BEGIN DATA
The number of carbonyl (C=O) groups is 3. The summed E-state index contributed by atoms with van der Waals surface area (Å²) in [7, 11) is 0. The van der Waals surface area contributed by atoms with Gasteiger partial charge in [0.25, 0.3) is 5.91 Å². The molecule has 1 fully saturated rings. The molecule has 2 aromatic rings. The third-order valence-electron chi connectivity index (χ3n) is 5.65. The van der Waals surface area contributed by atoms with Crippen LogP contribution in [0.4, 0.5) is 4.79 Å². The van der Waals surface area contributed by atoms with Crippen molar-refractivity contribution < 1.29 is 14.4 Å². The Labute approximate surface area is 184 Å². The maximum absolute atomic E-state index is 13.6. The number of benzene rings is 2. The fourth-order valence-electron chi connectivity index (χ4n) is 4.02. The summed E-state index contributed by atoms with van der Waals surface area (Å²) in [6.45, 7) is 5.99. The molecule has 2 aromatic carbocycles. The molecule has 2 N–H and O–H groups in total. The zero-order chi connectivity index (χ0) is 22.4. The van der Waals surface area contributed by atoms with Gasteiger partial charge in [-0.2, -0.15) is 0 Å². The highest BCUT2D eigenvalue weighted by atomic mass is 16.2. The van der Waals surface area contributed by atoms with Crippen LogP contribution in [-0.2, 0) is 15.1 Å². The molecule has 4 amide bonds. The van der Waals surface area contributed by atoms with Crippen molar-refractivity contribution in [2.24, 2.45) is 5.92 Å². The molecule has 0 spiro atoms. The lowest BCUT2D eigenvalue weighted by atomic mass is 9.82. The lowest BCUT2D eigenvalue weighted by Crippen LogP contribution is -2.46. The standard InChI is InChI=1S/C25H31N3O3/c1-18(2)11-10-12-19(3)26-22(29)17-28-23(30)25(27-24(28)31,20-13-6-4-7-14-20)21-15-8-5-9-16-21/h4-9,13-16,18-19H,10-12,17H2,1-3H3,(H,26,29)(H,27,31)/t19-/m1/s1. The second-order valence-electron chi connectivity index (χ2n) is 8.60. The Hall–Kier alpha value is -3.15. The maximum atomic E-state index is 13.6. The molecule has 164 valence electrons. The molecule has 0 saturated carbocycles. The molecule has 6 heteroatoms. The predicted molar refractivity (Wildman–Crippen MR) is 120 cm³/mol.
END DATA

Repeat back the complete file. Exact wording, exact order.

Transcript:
The number of carbonyl (C=O) groups is 3. The summed E-state index contributed by atoms with van der Waals surface area (Å²) in [7, 11) is 0. The van der Waals surface area contributed by atoms with Gasteiger partial charge in [0.25, 0.3) is 5.91 Å². The molecule has 1 fully saturated rings. The molecule has 2 aromatic rings. The third-order valence-electron chi connectivity index (χ3n) is 5.65. The van der Waals surface area contributed by atoms with Crippen LogP contribution in [0.4, 0.5) is 4.79 Å². The van der Waals surface area contributed by atoms with Crippen molar-refractivity contribution < 1.29 is 14.4 Å². The Labute approximate surface area is 184 Å². The maximum absolute atomic E-state index is 13.6. The number of benzene rings is 2. The fourth-order valence-electron chi connectivity index (χ4n) is 4.02. The summed E-state index contributed by atoms with van der Waals surface area (Å²) in [6.45, 7) is 5.99. The molecule has 2 aromatic carbocycles. The molecule has 2 N–H and O–H groups in total. The zero-order chi connectivity index (χ0) is 22.4. The van der Waals surface area contributed by atoms with Gasteiger partial charge in [-0.2, -0.15) is 0 Å². The highest BCUT2D eigenvalue weighted by atomic mass is 16.2. The van der Waals surface area contributed by atoms with Crippen LogP contribution in [-0.2, 0) is 15.1 Å². The molecule has 4 amide bonds. The van der Waals surface area contributed by atoms with Crippen molar-refractivity contribution in [2.24, 2.45) is 5.92 Å². The molecule has 0 spiro atoms. The lowest BCUT2D eigenvalue weighted by atomic mass is 9.82. The lowest BCUT2D eigenvalue weighted by Crippen LogP contribution is -2.46. The standard InChI is InChI=1S/C25H31N3O3/c1-18(2)11-10-12-19(3)26-22(29)17-28-23(30)25(27-24(28)31,20-13-6-4-7-14-20)21-15-8-5-9-16-21/h4-9,13-16,18-19H,10-12,17H2,1-3H3,(H,26,29)(H,27,31)/t19-/m1/s1. The second-order valence-electron chi connectivity index (χ2n) is 8.60. The Hall–Kier alpha value is -3.15. The maximum atomic E-state index is 13.6. The molecule has 164 valence electrons. The molecule has 0 saturated carbocycles. The molecule has 6 heteroatoms. The predicted molar refractivity (Wildman–Crippen MR) is 120 cm³/mol.